I will admit that I panicked when, the week before lessons began, I only had five students enrolled in three group classes–meaning that I was basically giving one student a private lesson for the cost of a group lesson (I charge less for group lessons).  But the day my first class began, I had a few last minute registrations and enrollment grew to seven students.  A few weeks later, I am up to nine students in three classes and was recently approached by a local junior high to teach a group piano elective one afternoon a week (a perfect job as they will be bussing students to my studio during my daughter’s naptime!).  

How do you decide if your risk is one worth taking?

  • Is there an underserved area of the market in your community? 
  • Would the purchase of additional materials/resources distinguish you from other competitors?
  • Can you afford to fail?  If you lose your investment, will you still be solvent?
  • Has growth in your current studio become stagnant?
  • Are you a self-starter who is willing to stretch yourself in a different way?

This whole process has taught me the importance of taking risks as a studio and small business owner.  It was a scary thing to branch out of my comfort zone and take a chance that it may not be successful.  But I saw an opportunity and an unfilled niche in my community and decided to go for it.  It was especially nerve-wracking to invest money into the equipment and advertising necessary to launch my group piano lessons without knowing if I would have the students to pay back our savings account.  In the end, the risk ended up paying off.  With only two-and-a-half hours more per week of teaching time, I have been able to take on fifteen more students.  And the time that goes into preparing for these classes is something I can do while my daughter sleeps, so it doesn’t take away time from my most important fulltime job–being a mom!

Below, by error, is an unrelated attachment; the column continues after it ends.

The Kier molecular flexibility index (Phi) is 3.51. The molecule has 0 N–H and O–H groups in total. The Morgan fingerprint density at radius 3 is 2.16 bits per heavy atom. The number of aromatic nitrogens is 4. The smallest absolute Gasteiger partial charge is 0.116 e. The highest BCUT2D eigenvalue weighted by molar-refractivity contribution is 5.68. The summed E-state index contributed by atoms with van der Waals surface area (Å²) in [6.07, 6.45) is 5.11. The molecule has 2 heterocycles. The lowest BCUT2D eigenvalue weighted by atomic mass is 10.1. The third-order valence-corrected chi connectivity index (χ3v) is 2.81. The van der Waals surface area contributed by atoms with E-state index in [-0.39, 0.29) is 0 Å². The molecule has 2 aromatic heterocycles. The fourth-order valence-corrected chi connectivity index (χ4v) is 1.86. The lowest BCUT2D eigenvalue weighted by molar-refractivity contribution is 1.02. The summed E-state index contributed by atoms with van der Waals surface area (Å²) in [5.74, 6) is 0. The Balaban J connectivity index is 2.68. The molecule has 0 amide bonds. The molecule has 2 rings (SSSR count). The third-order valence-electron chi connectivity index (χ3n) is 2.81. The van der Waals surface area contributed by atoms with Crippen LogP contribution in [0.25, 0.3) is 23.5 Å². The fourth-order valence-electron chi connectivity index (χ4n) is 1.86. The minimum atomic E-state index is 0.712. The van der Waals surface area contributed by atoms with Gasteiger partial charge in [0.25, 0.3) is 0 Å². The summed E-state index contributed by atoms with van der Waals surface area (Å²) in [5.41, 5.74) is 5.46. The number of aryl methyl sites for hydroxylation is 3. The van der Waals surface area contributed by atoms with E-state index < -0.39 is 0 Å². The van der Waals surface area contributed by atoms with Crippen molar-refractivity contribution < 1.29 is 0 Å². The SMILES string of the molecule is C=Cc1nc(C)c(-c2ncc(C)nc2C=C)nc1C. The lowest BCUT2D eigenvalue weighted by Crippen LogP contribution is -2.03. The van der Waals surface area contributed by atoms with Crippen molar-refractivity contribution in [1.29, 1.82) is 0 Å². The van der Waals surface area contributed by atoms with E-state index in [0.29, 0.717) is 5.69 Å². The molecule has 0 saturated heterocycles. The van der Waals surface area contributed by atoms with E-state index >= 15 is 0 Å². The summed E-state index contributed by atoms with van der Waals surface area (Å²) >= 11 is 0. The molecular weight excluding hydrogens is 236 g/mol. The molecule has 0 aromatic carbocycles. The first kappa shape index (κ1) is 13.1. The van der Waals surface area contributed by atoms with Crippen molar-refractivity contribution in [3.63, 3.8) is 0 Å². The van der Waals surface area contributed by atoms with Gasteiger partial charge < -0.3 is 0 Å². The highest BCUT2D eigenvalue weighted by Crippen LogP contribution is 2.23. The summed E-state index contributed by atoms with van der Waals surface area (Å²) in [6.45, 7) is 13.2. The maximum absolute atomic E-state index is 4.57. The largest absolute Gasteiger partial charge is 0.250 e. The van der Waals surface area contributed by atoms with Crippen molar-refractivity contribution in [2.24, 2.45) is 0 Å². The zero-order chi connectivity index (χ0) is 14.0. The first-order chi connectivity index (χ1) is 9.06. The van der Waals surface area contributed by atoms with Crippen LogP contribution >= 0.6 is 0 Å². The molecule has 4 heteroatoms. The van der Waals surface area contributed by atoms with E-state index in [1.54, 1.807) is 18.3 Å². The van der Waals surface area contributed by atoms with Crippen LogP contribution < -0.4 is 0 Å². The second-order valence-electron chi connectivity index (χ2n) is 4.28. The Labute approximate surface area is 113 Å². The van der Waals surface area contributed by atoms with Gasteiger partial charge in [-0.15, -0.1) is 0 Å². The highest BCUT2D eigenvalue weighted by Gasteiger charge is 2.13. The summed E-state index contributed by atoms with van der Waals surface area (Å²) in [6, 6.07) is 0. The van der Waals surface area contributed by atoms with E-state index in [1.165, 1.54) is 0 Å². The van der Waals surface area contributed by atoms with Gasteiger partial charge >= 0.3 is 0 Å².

• Posted at 8:08 am, November 2, 2011

    This is a great story. I’m in a similar situation and have thought about group lessons.
    What training did you take to prepare you to teach groups?

    How do parents deal with a group lesson format, where their child may not get as much individual attention as a private one-on-one lesson? You said you charged less, but if it was my child, the price would need to be substantially less in a group setting.


    • Posted at 5:24 pm, November 2, 2011